ALEC model pushes states to veto EPA’s Clean Power Plan 

Source: Scott Detrow, E&E reporter • Posted: Wednesday, December 10, 2014

If members of an influential conservative group get their way, state legislatures across the country will soon pass measures giving themselves veto power over how their states comply with U.S. EPA’s Clean Power Plan (CPP).

The American Legislative Exchange Council’s energy subcommittee approved a model bill last week that would block states’ plans to reduce greenhouse gas emissions, unless both chambers of the state legislature give the proposals their blessing.

The measure is based in part on a Pennsylvania law signed earlier this year. But at the same annual meeting, held in Washington, D.C., ALEC tabled another measure that would bar state agencies from spending any money complying with CPP until every legal challenge to the groundbreaking EPA rule has been settled (E&ENews PM, Dec. 2).

ALEC has long been a conservative bogeyman for liberal groups and open-government advocates, who view it as a shadowy network that eases the way for large corporations’ business interests. “ALEC represents a number of polluting industries and is looking to undermine EPA’s Clean Power Plan in any way possible,” said Aliya Haq of the Natural Resources Defense Council, who spends a considerable amount of time tracking the progress of the group’s model bills.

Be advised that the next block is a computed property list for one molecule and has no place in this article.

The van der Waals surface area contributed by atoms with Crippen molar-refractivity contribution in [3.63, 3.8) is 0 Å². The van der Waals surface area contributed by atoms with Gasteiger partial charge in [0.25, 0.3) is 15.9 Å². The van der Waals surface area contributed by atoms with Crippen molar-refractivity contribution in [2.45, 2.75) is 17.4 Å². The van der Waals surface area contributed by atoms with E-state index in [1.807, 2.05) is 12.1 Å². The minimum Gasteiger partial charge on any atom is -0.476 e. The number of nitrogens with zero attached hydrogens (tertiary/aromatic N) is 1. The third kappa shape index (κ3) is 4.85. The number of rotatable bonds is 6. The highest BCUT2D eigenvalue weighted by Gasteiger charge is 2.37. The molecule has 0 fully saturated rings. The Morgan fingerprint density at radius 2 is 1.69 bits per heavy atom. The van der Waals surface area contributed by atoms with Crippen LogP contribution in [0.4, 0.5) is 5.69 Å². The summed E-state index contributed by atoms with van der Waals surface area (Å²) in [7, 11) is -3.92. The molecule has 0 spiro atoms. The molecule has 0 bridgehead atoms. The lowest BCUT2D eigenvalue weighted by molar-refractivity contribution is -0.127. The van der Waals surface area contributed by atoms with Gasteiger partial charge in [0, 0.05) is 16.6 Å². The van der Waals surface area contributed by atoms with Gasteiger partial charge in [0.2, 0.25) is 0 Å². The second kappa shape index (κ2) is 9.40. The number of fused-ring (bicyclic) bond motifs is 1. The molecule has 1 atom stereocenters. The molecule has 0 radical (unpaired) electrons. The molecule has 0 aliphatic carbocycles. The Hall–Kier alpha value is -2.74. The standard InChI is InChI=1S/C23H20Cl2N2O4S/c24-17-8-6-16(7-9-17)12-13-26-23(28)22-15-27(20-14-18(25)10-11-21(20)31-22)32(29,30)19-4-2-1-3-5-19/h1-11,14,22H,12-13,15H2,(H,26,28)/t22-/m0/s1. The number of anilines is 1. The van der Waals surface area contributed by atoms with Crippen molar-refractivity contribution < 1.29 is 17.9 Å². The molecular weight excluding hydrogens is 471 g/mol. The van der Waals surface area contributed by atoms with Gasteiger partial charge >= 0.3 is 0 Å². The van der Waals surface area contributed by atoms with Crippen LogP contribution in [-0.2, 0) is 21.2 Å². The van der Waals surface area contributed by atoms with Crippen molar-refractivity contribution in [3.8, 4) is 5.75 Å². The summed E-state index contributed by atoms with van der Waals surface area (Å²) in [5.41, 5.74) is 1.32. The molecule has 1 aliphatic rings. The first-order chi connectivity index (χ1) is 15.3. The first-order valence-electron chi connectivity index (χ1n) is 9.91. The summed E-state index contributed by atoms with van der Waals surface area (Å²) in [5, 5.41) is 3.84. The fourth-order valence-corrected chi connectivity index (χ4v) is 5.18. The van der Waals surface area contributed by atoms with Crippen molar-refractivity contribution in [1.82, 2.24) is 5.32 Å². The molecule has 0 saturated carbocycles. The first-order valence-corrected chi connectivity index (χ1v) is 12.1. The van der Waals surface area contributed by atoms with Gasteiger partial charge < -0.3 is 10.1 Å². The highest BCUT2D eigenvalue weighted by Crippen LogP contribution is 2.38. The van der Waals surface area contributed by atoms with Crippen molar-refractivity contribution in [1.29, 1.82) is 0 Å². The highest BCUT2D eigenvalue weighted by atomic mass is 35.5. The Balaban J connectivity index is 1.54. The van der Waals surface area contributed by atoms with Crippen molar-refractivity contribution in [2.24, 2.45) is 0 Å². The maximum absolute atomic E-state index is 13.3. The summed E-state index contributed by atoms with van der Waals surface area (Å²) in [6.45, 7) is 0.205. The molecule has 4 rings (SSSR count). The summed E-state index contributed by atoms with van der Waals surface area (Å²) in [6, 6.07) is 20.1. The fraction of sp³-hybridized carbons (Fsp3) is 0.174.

The group frames its mission a bit differently on its website, saying it “works to advance limited government, free markets and federalism at the state level.” The primary way ALEC does this is by bringing representatives from companies together with state lawmakers to draft “model” bills that can later be introduced in state legislatures across the country.

Bill copied from new Pa. law

Confronting EPA’s greenhouse gas regulations is “incredibly important,” according to John Eick, who directs ALEC’s Energy, Environment and Agriculture Task Force. “In many instances, a lot of our members — private-sector members — this is a rule that directly impacts their activities. And for a number of our legislators, especially in rural communities, this impacts their constituents — especially their electricity rates.”